When Burkina Faso broke ties with Taipei in 2018, Kafando chose to stay in Taiwan rather than follow many of his compatriots to China, after Beijing had agreed that Chinese universities would take over the scholarships of students who had lost them. “I decided to stay because I love this place,” he says.

Still, Kafando believes there is a lot of work to be done in changing attitudes toward race in Taiwan. “It’s definitely cultural,” he stresses. “Because they don’t measure the amplitude of the effect of racism, some think that it’s a joke,” he adds, noting that it is common to hear comments about in public, about skin color being “so black (好黑)” and sometimes worse. “When you look at them, they will be staring at you like it’s normal; some may even add ‘isn’t it due to a sun burn?’”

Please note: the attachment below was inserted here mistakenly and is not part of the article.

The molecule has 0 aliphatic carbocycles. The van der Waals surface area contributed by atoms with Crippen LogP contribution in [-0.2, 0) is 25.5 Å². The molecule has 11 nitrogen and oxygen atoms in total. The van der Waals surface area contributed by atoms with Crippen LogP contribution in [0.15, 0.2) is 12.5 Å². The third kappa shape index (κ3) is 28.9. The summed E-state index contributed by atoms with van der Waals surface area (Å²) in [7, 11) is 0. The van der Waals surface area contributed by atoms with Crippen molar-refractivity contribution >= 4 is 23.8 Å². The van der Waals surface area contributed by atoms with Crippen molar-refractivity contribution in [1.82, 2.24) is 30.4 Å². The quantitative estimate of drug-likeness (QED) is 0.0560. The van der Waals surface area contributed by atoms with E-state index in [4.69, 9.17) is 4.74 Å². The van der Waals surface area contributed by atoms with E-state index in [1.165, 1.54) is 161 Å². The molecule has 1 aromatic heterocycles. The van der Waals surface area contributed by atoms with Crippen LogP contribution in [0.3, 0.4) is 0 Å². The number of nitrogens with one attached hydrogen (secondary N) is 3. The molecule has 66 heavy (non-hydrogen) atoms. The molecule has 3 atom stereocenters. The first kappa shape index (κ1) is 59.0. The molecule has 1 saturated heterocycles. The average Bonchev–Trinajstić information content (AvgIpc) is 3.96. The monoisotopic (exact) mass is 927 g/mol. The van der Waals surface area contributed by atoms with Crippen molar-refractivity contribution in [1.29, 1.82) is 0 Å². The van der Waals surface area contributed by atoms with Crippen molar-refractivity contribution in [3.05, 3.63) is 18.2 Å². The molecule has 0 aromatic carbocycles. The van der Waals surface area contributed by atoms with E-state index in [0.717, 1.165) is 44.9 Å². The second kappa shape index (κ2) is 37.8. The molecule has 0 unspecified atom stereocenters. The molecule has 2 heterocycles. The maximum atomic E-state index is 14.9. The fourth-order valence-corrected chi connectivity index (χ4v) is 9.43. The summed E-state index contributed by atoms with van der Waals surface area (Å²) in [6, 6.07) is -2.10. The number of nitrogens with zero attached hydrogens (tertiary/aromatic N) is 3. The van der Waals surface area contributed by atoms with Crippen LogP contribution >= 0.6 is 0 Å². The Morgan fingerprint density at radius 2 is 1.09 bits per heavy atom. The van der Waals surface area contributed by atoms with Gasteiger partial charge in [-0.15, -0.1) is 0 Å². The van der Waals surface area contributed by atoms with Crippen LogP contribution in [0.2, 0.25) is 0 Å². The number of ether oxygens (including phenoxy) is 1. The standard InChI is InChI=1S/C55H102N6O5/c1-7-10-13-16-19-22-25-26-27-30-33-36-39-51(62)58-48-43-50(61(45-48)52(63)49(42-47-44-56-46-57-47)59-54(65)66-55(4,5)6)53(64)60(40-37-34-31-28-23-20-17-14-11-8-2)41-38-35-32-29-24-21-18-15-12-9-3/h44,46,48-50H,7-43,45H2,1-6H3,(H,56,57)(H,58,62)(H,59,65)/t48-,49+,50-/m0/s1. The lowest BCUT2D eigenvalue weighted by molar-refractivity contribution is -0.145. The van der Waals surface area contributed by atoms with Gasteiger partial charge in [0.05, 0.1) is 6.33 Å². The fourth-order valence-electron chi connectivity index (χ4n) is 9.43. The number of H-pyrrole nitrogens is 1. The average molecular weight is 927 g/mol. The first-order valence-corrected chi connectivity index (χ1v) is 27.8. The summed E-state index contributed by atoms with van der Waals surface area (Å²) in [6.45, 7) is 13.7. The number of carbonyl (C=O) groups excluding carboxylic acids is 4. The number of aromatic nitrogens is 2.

The popularity of hip-hop and African American culture in Taiwan also appear to have played a part in the flimsy grasp that some young people have on what is acceptable. “Mates from school suddenly want to say the N-word because they have listened to too much hip-hop,” says Kafando. “They want imitate black Americans, just because they think it’s cool.”

Another commenter on the thread who balked at attempts to call the incident a “misunderstanding” was a Philippines-born teacher who has been in Taiwan since 1996. A regular contributor to this and other Taiwan-related discussion forums, the teacher, who prefers to remain anonymous here, tells me via Facebook, “Taiwanese people seem to genuinely think they aren’t racist, which baffles me because I see examples of it almost every week.”